Guns and the Kingdom of God

by | Jul 18, 2015 | Faith

In the wake of last month’s shooting at at Emanuel AME Church in Charleston, South Carolina, the ever-constant debate of gun control has been stirred up once again. Since this horrific event happened in a house of worship, many Christians are speaking out and adding their voices to the conversation, wondering what could have been done to prevent this tragedy.

Those on the right say, “If only one of those church members had a concealed weapon on them at the time. Then perhaps they could have defended themselves!” Those on the left claim, “If stricter gun regulations had been in place, then maybe Dylann Roof would not have access to a gun to begin with!” People wonder what they should be doing to prevent something similar from happening in their own churches: Install metal detectors and implement security checkpoints at their entrances? Hire private security for all services and activities? Train their members in weapon safety and offer Concealed Carry Weapons permit classes? Support gun control legislation?

As followers of Christ, we are asking how we should respond to issues of gun ownership and gun regulations. How do we look at these topics through the lens of our heavenly citizenship as we seek to advance God’s Kingdom on earth?

Admittedly, I don’t have any perfect solutions and there are many more questions than answers. This is a very sensitive issue and many people across the board hold strong personal opinions. But I hope that as followers of Christ, we can engage in loving discourse while seeking a Christlike response to gun ownership and gun control.


One passage that is commonly referenced regarding Christ and the use of weapons is found in Luke 22:35-38:

Then Jesus asked them, “When I sent you out to preach the Good News and you did not have money, a traveler’s bag, or an extra pair of sandals, did you need anything?”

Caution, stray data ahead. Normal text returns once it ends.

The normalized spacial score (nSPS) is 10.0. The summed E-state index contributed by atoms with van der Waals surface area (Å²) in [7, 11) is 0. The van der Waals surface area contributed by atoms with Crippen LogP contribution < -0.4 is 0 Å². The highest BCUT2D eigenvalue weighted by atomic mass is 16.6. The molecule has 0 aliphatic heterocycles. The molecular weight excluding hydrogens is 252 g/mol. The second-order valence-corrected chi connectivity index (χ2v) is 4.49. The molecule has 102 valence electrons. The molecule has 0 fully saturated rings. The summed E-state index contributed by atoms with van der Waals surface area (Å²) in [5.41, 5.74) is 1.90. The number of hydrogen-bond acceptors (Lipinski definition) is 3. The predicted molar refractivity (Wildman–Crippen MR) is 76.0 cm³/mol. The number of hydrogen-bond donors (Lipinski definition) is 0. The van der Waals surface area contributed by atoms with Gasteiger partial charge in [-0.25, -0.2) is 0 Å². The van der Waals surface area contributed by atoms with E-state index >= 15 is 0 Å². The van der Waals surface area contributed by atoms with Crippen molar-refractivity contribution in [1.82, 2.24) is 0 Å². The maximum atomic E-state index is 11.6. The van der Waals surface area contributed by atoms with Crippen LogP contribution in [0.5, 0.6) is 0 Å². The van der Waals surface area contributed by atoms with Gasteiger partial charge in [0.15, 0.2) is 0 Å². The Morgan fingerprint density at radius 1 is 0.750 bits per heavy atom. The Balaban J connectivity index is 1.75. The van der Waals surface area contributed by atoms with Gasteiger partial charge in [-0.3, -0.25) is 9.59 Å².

“No,” they replied.

“But now,” he said, “take your money and a traveler’s bag. And if you don’t have a sword, sell your cloak and buy one! For the time has come for this prophecy about me to be fulfilled: ‘He was counted among the rebels.’ Yes, everything written about me by the prophets will come true.” “Look, Lord,” they replied, “we have two swords among us.”

“That’s enough,” he said.

When Jesus first sent the 72 disciples out to preach the good news (Luke 10), he did not instruct them to bring a weapon of any kind. He wanted them to trust in the Lord for their protection and safety. But now, a few chapters later, he changes his instructions and asks, “Hey, who’s got a sword? We’re going to need it real soon!” They reply that among the twelve of them, they have two swords (which doesn’t seem like a lot to me if they were truly intent on protecting themselves), but Jesus said that this was enough.

But then, just a few verses later, in Luke 22:49-51, when the disciples try to use their swords to defend and protect Jesus, he rebukes them and says, “No more of this!” He even goes so far as to heal the enemy whose ear had been chopped off!

Why does Jesus seem to contradict himself? Why would he tell his disciples to carry swords if he did not permit them to use them for his defense? What should our response be in light of these verses? Carry a weapon and pray we never have to use it? Trust in God fully for our protection and physical safety?

Once again, I don’t have any easy answers to these tough questions. But at the risk of sounding cliché, I find myself asking the question “What would Jesus do?”

If Jesus were on earth today, I’m not sure that he would either be walking around with a concealed handgun OR advocating for stricter gun laws. I’m guessing he would be about the business of eliminating the need for guns and healing the hearts and minds of those that seek to do harm with weapons. He would weep alongside the victims of mass shootings, and he would offer forgiveness to the perpetrator. He would not live in fear of criminals or worry about an over-controlling government taking over his rights. He would seek the changing of human hearts, not the changing of human laws.

Ultimately, instead of acting in self-defense to save his own life, Jesus gave up his divine privileges and was led like a lamb to the slaughterhouse, willingly allowing himself to be crucified by evil men.


Digging deeper into the Bible for guidance, we can look at accounts of the early church and the stories of those that were martyred for their faith in Christ. As far as I know, Stephen did not try to defend himself when he was stoned by Jewish leaders for preaching the gospel (Acts 7:51-60). The other believers did not lament, “Oh, if only he’d had a weapon. Then he could have defended himself!” In my understanding, Paul did not attempt to physically defend himself the multiple times he was beaten and persecuted by Jews and Romans alike (2 Corinthians 11:23-26). According to early church tradition, even the once brash and reckless Peter willingly laid down his life for Christ’s sake through his own crucifixion.